The Apollo 18 mission crew changes several times from its formation to its landing back on Earth, but the central figures are the stock characters you’d expect from a thriller, so pick your favourites: the steady, solid as a rock, straight shooter; the cocky, ambitious flyboy with a chip on his shoulder and a secret; the skilled, affable and trustworthy perfect team member. Then, on the other side: the fiery, brutish and unreasonable Soviet military figure; the innocent dupe of the foreign power; the methodical spy master. And then the tertiary figures: the brilliant girlfriend, consigned to an outer ring of the operations; a female technician who inadvertently contributes to the crisis. Principals, feisty secondary characters and bland yeoman, straight out of the original Star Trek.
The inclusion of recognizable public figures from the time, including Nixon and Haldeman, will give older readers a feeling of tilting slightly on their axis, as if they missed out on a big news event — or was it another cover-up? — in an era of Viet Nam, Watergate and the fallout from the Kennedy assassination.
The astronauts would be the central figures in most reportage of any space mission, but here they seem almost helpless, following instructions from a variety of sources without complete understanding.
One generally doesn’t think of themes when discussing these beefy, classic-style thrillers. What, “staying alive,” maybe? However, something Chris Hadfield excels in, is offering a high-level view of life and living, juxtaposing the hellish and the sublime.
The opening of Chapter 11, for example, gives the reader a respite from human shenanigans to describe “an ancient star” in the “time of primordial hell”... “burning hotter and hotter as it ran out of fuel, suddenly explod[ing] in a blinding, cataclysmic supernova.” For about a page and a half, he summarizes the formation of the Moon in a truly cosmic zoom out over billions of years, a mind-boggling perspective on the process of forming a celestial body. And then — we suddenly zoom in to a bit player leaning in to examine a detail on a camera image. It is dizzying.
And Hadfield cannot seem to help himself as he contributes to the boys’ club camaraderie of the astronauts of this era. The irony is the friction, suspicion, secrecy and treachery among them, belying the maudlin toasts and manly grief early in the novel.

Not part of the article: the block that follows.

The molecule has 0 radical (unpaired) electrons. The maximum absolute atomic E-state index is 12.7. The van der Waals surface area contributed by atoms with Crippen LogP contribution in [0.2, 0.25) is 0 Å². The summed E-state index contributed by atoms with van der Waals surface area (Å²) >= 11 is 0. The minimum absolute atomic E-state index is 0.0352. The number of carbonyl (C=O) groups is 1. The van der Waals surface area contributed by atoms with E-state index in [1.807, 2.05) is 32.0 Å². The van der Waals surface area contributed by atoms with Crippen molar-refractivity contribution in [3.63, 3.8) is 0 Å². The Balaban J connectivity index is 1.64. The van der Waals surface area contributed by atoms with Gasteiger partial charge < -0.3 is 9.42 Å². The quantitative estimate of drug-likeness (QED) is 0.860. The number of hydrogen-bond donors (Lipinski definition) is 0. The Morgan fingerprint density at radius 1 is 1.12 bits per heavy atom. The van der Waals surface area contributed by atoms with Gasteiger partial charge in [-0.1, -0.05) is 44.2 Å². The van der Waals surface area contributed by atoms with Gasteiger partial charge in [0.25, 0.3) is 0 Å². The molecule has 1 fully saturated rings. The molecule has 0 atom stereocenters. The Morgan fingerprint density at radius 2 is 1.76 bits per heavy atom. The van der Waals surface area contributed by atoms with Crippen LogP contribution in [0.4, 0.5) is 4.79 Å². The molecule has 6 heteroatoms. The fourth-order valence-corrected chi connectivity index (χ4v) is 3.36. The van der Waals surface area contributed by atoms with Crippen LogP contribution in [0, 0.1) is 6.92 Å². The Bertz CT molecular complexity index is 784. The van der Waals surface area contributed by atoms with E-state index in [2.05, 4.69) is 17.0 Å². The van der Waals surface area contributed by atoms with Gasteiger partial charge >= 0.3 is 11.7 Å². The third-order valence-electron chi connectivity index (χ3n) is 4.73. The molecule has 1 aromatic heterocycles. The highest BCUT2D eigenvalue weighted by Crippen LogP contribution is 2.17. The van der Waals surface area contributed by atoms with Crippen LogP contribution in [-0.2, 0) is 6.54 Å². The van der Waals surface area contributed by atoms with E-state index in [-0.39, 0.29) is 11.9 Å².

Relevance for today
On the surface, a novel which, in large part, takes place in a cramped and claustrophobic environment has some obvious parallels to pandemic life. On a larger scale, though, this novel reminds us of the antagonism of the Cold War, and the ramifications and dangers of taking entrenched, hostile and suspicious positions – in the story among nations, but in our current social and political climate, between small ‘c’, small ‘l’ conservative and liberal thinkers, between vaxxers and anti-vaxxers and between those who are clearly out for themselves and those who consider the greater good. It is sobering to consider how recently the Cold War affected many aspects of everyday life, and how easily authoritarian governance can take hold, with those affected helplessly improvising solutions to preventable problems.
The reliance on technology, particularly video and communications, should also give readers pause. The story as interpreted when missing one of these elements, such as the action around one of the lunar landings when one party can’t receive vocal transmissions, and one has no video feed, tells us both about our reliance on tech when we are in remote circumstances, and how our information can be distorted when our access to the ‘full picture’ is incomplete.
Chris Hadfield’s The Apollo Murders is going to make techno-geeks delirious: it is easy to picture ongoing online tweezing exchanges between Apollo nerds, dissecting and interpreting the tech and scientific aspects. As has been said elsewhere, the amount and relevance of some of the technical information can be overwhelming for the reader who just wants a great ride. While there is a nod in the direction of romance, the mission and the machinations are most definitely centre stage.
The novel’s structure is truly reminiscent of an earlier era of thriller, and those who remember, even faintly, the glamour around the Apollo program and the darker aura around the Cold War will definitely feel the pull of the familiar thrills — and anxiety. Sort of like remembering how you felt when you had your tonsils out: not necessarily something you want to repeat, but an important event in your life that’s hard to forget — and there was ice cream.
Not to equate The Apollo Murders with a tonsillectomy; just a sense that this alternate history may leave some readers relieved that both the Apollo program and the Cold War ended, leaving us with endless avenues of speculation, one of which has been intriguingly explored by our own Canadian astronaut.